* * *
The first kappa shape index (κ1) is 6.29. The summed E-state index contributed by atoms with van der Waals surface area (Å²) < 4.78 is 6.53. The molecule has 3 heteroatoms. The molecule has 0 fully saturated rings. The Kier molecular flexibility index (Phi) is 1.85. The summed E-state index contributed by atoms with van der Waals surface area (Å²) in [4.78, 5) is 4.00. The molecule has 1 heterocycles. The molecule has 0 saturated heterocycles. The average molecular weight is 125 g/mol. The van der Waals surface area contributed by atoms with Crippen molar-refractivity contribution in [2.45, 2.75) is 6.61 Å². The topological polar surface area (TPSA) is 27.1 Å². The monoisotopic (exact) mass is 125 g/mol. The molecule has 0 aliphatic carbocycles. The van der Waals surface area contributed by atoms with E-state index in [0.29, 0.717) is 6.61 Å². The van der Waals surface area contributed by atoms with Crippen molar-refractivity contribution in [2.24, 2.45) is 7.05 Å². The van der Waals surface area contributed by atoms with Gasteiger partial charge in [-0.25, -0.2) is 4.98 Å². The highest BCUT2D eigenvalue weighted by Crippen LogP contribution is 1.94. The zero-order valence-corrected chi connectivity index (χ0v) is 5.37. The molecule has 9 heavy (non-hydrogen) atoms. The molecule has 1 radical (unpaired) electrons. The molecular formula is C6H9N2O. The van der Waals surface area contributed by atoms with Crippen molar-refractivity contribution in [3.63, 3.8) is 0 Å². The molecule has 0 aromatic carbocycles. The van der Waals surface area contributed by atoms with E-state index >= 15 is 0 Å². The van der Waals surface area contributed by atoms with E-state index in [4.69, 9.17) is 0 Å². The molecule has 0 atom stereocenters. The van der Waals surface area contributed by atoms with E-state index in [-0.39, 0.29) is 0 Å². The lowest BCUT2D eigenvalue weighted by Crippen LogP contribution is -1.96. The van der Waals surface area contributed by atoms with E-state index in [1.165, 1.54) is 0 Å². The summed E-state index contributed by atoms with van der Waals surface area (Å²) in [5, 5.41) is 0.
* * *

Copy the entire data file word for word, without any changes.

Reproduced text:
The first kappa shape index (κ1) is 6.29. The summed E-state index contributed by atoms with van der Waals surface area (Å²) < 4.78 is 6.53. The molecule has 3 heteroatoms. The molecule has 0 fully saturated rings. The Kier molecular flexibility index (Phi) is 1.85. The summed E-state index contributed by atoms with van der Waals surface area (Å²) in [4.78, 5) is 4.00. The molecule has 1 heterocycles. The molecule has 0 saturated heterocycles. The average molecular weight is 125 g/mol. The van der Waals surface area contributed by atoms with Crippen molar-refractivity contribution in [2.45, 2.75) is 6.61 Å². The topological polar surface area (TPSA) is 27.1 Å². The monoisotopic (exact) mass is 125 g/mol. The molecule has 0 aliphatic carbocycles. The van der Waals surface area contributed by atoms with E-state index in [0.29, 0.717) is 6.61 Å². The van der Waals surface area contributed by atoms with Crippen molar-refractivity contribution in [2.24, 2.45) is 7.05 Å². The van der Waals surface area contributed by atoms with Gasteiger partial charge in [-0.25, -0.2) is 4.98 Å². The highest BCUT2D eigenvalue weighted by Crippen LogP contribution is 1.94. The zero-order valence-corrected chi connectivity index (χ0v) is 5.37. The molecule has 9 heavy (non-hydrogen) atoms. The molecule has 1 radical (unpaired) electrons. The molecular formula is C6H9N2O. The van der Waals surface area contributed by atoms with Crippen molar-refractivity contribution in [3.63, 3.8) is 0 Å². The molecule has 0 aromatic carbocycles. The van der Waals surface area contributed by atoms with E-state index >= 15 is 0 Å². The van der Waals surface area contributed by atoms with E-state index in [4.69, 9.17) is 0 Å². The molecule has 0 atom stereocenters. The van der Waals surface area contributed by atoms with E-state index in [-0.39, 0.29) is 0 Å². The lowest BCUT2D eigenvalue weighted by Crippen LogP contribution is -1.96. The van der Waals surface area contributed by atoms with E-state index in [1.165, 1.54) is 0 Å². The summed E-state index contributed by atoms with van der Waals surface area (Å²) in [5, 5.41) is 0.